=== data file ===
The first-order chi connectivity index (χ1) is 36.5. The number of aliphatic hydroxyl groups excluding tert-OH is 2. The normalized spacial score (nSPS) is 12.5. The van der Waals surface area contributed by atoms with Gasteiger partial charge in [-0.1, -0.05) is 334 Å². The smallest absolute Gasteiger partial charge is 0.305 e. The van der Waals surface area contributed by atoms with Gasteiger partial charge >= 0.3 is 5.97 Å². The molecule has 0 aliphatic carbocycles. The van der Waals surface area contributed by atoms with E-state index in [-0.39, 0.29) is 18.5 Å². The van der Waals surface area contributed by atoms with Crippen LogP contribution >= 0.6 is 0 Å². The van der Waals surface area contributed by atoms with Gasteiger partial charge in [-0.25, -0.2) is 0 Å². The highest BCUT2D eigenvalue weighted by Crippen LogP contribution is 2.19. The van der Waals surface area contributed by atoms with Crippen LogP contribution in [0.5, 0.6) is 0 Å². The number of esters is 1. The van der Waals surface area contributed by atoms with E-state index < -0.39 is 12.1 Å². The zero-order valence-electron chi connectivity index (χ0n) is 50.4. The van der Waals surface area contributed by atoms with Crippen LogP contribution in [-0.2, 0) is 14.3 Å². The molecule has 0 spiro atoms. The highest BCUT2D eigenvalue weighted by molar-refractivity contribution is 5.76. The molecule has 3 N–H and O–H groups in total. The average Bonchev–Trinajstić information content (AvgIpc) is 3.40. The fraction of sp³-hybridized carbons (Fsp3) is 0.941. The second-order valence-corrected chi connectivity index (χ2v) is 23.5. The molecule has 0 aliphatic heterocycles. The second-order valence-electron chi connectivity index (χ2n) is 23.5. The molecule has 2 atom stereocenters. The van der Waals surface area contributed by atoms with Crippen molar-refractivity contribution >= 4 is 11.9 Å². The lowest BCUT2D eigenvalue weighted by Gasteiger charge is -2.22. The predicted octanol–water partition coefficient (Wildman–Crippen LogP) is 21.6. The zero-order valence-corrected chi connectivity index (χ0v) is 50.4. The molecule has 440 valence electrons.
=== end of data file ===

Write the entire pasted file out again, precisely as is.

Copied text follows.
The first-order chi connectivity index (χ1) is 36.5. The number of aliphatic hydroxyl groups excluding tert-OH is 2. The normalized spacial score (nSPS) is 12.5. The van der Waals surface area contributed by atoms with Gasteiger partial charge in [-0.1, -0.05) is 334 Å². The smallest absolute Gasteiger partial charge is 0.305 e. The van der Waals surface area contributed by atoms with Gasteiger partial charge >= 0.3 is 5.97 Å². The molecule has 0 aliphatic carbocycles. The van der Waals surface area contributed by atoms with E-state index in [-0.39, 0.29) is 18.5 Å². The van der Waals surface area contributed by atoms with Crippen LogP contribution >= 0.6 is 0 Å². The van der Waals surface area contributed by atoms with Gasteiger partial charge in [-0.25, -0.2) is 0 Å². The highest BCUT2D eigenvalue weighted by Crippen LogP contribution is 2.19. The van der Waals surface area contributed by atoms with Crippen LogP contribution in [0.5, 0.6) is 0 Å². The number of esters is 1. The van der Waals surface area contributed by atoms with E-state index < -0.39 is 12.1 Å². The zero-order valence-electron chi connectivity index (χ0n) is 50.4. The van der Waals surface area contributed by atoms with Crippen LogP contribution in [-0.2, 0) is 14.3 Å². The molecule has 0 spiro atoms. The highest BCUT2D eigenvalue weighted by molar-refractivity contribution is 5.76. The molecule has 3 N–H and O–H groups in total. The average Bonchev–Trinajstić information content (AvgIpc) is 3.40. The fraction of sp³-hybridized carbons (Fsp3) is 0.941. The second-order valence-corrected chi connectivity index (χ2v) is 23.5. The molecule has 0 aliphatic heterocycles. The second-order valence-electron chi connectivity index (χ2n) is 23.5. The molecule has 2 atom stereocenters. The van der Waals surface area contributed by atoms with Crippen molar-refractivity contribution >= 4 is 11.9 Å². The lowest BCUT2D eigenvalue weighted by Gasteiger charge is -2.22. The predicted octanol–water partition coefficient (Wildman–Crippen LogP) is 21.6. The zero-order valence-corrected chi connectivity index (χ0v) is 50.4. The molecule has 440 valence electrons.